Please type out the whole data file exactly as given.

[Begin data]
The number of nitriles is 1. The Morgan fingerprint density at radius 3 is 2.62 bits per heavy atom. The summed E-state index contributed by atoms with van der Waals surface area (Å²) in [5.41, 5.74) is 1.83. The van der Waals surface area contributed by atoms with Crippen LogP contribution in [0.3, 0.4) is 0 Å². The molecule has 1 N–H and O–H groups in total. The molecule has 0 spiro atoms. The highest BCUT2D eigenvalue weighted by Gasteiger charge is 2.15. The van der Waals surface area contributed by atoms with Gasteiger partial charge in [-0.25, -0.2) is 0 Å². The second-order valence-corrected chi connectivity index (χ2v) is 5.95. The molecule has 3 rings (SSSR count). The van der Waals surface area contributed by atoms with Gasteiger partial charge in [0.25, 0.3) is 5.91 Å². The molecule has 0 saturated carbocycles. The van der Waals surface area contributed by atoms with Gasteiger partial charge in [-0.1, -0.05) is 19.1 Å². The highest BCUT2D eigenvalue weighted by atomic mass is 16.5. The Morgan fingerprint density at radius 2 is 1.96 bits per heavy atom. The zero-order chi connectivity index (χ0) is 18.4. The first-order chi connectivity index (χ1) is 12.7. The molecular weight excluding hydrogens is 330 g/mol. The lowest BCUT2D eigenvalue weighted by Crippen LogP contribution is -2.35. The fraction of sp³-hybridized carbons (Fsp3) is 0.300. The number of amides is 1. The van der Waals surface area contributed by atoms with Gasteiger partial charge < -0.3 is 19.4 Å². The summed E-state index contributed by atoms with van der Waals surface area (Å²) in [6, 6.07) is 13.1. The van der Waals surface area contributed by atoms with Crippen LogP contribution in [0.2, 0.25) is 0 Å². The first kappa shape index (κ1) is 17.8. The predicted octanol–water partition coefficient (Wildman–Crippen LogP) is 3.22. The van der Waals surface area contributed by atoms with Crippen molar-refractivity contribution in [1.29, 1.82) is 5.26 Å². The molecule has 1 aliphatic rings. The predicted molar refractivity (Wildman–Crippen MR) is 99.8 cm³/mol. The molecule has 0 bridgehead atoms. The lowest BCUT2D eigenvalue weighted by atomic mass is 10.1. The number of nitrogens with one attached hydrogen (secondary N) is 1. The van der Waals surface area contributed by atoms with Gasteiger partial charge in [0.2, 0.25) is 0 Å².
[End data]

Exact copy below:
The number of nitriles is 1. The Morgan fingerprint density at radius 3 is 2.62 bits per heavy atom. The summed E-state index contributed by atoms with van der Waals surface area (Å²) in [5.41, 5.74) is 1.83. The van der Waals surface area contributed by atoms with Crippen LogP contribution in [0.3, 0.4) is 0 Å². The molecule has 1 N–H and O–H groups in total. The molecule has 0 spiro atoms. The highest BCUT2D eigenvalue weighted by Gasteiger charge is 2.15. The van der Waals surface area contributed by atoms with Gasteiger partial charge in [-0.25, -0.2) is 0 Å². The second-order valence-corrected chi connectivity index (χ2v) is 5.95. The molecule has 3 rings (SSSR count). The van der Waals surface area contributed by atoms with Gasteiger partial charge in [0.25, 0.3) is 5.91 Å². The molecule has 0 saturated carbocycles. The van der Waals surface area contributed by atoms with Gasteiger partial charge in [-0.1, -0.05) is 19.1 Å². The highest BCUT2D eigenvalue weighted by atomic mass is 16.5. The Morgan fingerprint density at radius 2 is 1.96 bits per heavy atom. The zero-order chi connectivity index (χ0) is 18.4. The first-order chi connectivity index (χ1) is 12.7. The molecular weight excluding hydrogens is 330 g/mol. The lowest BCUT2D eigenvalue weighted by Crippen LogP contribution is -2.35. The fraction of sp³-hybridized carbons (Fsp3) is 0.300. The number of amides is 1. The van der Waals surface area contributed by atoms with Gasteiger partial charge < -0.3 is 19.4 Å². The summed E-state index contributed by atoms with van der Waals surface area (Å²) in [6, 6.07) is 13.1. The van der Waals surface area contributed by atoms with Crippen LogP contribution in [0.2, 0.25) is 0 Å². The first kappa shape index (κ1) is 17.8. The predicted octanol–water partition coefficient (Wildman–Crippen LogP) is 3.22. The van der Waals surface area contributed by atoms with Crippen molar-refractivity contribution in [1.29, 1.82) is 5.26 Å². The molecule has 1 aliphatic rings. The predicted molar refractivity (Wildman–Crippen MR) is 99.8 cm³/mol. The molecule has 0 bridgehead atoms. The lowest BCUT2D eigenvalue weighted by atomic mass is 10.1. The number of nitrogens with one attached hydrogen (secondary N) is 1. The van der Waals surface area contributed by atoms with Gasteiger partial charge in [0.2, 0.25) is 0 Å².